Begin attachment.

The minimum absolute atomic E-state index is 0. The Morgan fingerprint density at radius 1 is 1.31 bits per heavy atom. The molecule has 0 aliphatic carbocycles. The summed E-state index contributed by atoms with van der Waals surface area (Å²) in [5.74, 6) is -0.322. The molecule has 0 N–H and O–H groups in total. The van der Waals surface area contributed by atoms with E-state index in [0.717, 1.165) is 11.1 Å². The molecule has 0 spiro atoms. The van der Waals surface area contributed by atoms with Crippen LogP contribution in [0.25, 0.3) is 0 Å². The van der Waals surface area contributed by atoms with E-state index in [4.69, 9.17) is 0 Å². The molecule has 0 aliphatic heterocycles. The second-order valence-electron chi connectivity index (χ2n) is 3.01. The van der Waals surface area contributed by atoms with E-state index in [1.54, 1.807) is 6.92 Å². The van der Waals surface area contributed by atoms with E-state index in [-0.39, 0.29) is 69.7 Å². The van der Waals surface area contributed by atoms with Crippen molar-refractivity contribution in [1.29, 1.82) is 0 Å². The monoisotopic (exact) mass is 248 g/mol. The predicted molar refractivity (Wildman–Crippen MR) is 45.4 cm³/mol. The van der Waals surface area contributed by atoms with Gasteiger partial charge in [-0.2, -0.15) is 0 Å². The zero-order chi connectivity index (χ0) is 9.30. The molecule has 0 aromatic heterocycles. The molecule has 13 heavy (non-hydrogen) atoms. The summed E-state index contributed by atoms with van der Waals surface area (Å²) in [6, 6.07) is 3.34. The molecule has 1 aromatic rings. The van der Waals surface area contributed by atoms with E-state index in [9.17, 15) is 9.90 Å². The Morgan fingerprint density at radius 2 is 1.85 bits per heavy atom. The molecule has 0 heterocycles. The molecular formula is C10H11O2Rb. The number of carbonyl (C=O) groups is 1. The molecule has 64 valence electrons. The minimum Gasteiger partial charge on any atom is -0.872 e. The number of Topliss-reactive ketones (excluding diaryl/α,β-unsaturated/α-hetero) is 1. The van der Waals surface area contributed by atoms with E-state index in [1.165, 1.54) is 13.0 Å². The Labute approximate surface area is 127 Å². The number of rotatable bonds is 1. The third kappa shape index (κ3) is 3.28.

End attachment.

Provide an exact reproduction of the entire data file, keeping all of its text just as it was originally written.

The minimum absolute atomic E-state index is 0. The Morgan fingerprint density at radius 1 is 1.31 bits per heavy atom. The molecule has 0 aliphatic carbocycles. The summed E-state index contributed by atoms with van der Waals surface area (Å²) in [5.74, 6) is -0.322. The molecule has 0 N–H and O–H groups in total. The van der Waals surface area contributed by atoms with E-state index in [0.717, 1.165) is 11.1 Å². The molecule has 0 spiro atoms. The van der Waals surface area contributed by atoms with Crippen LogP contribution in [0.25, 0.3) is 0 Å². The van der Waals surface area contributed by atoms with E-state index in [4.69, 9.17) is 0 Å². The molecule has 0 aliphatic heterocycles. The second-order valence-electron chi connectivity index (χ2n) is 3.01. The van der Waals surface area contributed by atoms with E-state index in [1.54, 1.807) is 6.92 Å². The van der Waals surface area contributed by atoms with E-state index in [-0.39, 0.29) is 69.7 Å². The van der Waals surface area contributed by atoms with Crippen molar-refractivity contribution in [1.29, 1.82) is 0 Å². The monoisotopic (exact) mass is 248 g/mol. The predicted molar refractivity (Wildman–Crippen MR) is 45.4 cm³/mol. The van der Waals surface area contributed by atoms with Gasteiger partial charge in [-0.2, -0.15) is 0 Å². The zero-order chi connectivity index (χ0) is 9.30. The molecule has 0 aromatic heterocycles. The molecule has 13 heavy (non-hydrogen) atoms. The summed E-state index contributed by atoms with van der Waals surface area (Å²) in [6, 6.07) is 3.34. The molecule has 1 aromatic rings. The van der Waals surface area contributed by atoms with E-state index in [9.17, 15) is 9.90 Å². The Morgan fingerprint density at radius 2 is 1.85 bits per heavy atom. The molecule has 0 heterocycles. The molecular formula is C10H11O2Rb. The number of carbonyl (C=O) groups is 1. The molecule has 64 valence electrons. The minimum Gasteiger partial charge on any atom is -0.872 e. The number of Topliss-reactive ketones (excluding diaryl/α,β-unsaturated/α-hetero) is 1. The van der Waals surface area contributed by atoms with E-state index in [1.165, 1.54) is 13.0 Å². The Labute approximate surface area is 127 Å². The number of rotatable bonds is 1. The third kappa shape index (κ3) is 3.28.